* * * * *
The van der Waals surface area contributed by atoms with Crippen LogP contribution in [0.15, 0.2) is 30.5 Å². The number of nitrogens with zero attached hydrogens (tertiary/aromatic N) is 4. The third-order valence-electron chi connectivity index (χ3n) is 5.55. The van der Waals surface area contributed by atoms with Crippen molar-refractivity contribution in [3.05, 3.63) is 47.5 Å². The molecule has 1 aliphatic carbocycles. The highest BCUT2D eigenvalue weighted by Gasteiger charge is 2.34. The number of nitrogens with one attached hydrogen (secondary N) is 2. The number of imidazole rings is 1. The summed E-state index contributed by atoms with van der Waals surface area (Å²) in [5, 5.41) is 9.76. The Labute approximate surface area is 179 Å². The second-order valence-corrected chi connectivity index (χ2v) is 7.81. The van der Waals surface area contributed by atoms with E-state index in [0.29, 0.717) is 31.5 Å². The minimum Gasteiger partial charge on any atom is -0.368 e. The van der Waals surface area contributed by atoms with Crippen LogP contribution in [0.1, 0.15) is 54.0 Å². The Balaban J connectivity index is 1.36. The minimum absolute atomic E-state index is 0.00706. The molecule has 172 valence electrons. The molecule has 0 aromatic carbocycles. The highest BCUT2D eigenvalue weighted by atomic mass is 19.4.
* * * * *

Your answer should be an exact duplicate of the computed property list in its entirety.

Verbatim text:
The van der Waals surface area contributed by atoms with Crippen LogP contribution in [0.15, 0.2) is 30.5 Å². The number of nitrogens with zero attached hydrogens (tertiary/aromatic N) is 4. The third-order valence-electron chi connectivity index (χ3n) is 5.55. The van der Waals surface area contributed by atoms with Crippen molar-refractivity contribution in [3.05, 3.63) is 47.5 Å². The molecule has 1 aliphatic carbocycles. The highest BCUT2D eigenvalue weighted by Gasteiger charge is 2.34. The number of nitrogens with one attached hydrogen (secondary N) is 2. The number of imidazole rings is 1. The summed E-state index contributed by atoms with van der Waals surface area (Å²) in [5, 5.41) is 9.76. The Labute approximate surface area is 179 Å². The second-order valence-corrected chi connectivity index (χ2v) is 7.81. The van der Waals surface area contributed by atoms with E-state index in [0.29, 0.717) is 31.5 Å². The minimum Gasteiger partial charge on any atom is -0.368 e. The van der Waals surface area contributed by atoms with Crippen LogP contribution in [0.1, 0.15) is 54.0 Å². The Balaban J connectivity index is 1.36. The minimum absolute atomic E-state index is 0.00706. The molecule has 172 valence electrons. The molecule has 0 aromatic carbocycles. The highest BCUT2D eigenvalue weighted by atomic mass is 19.4.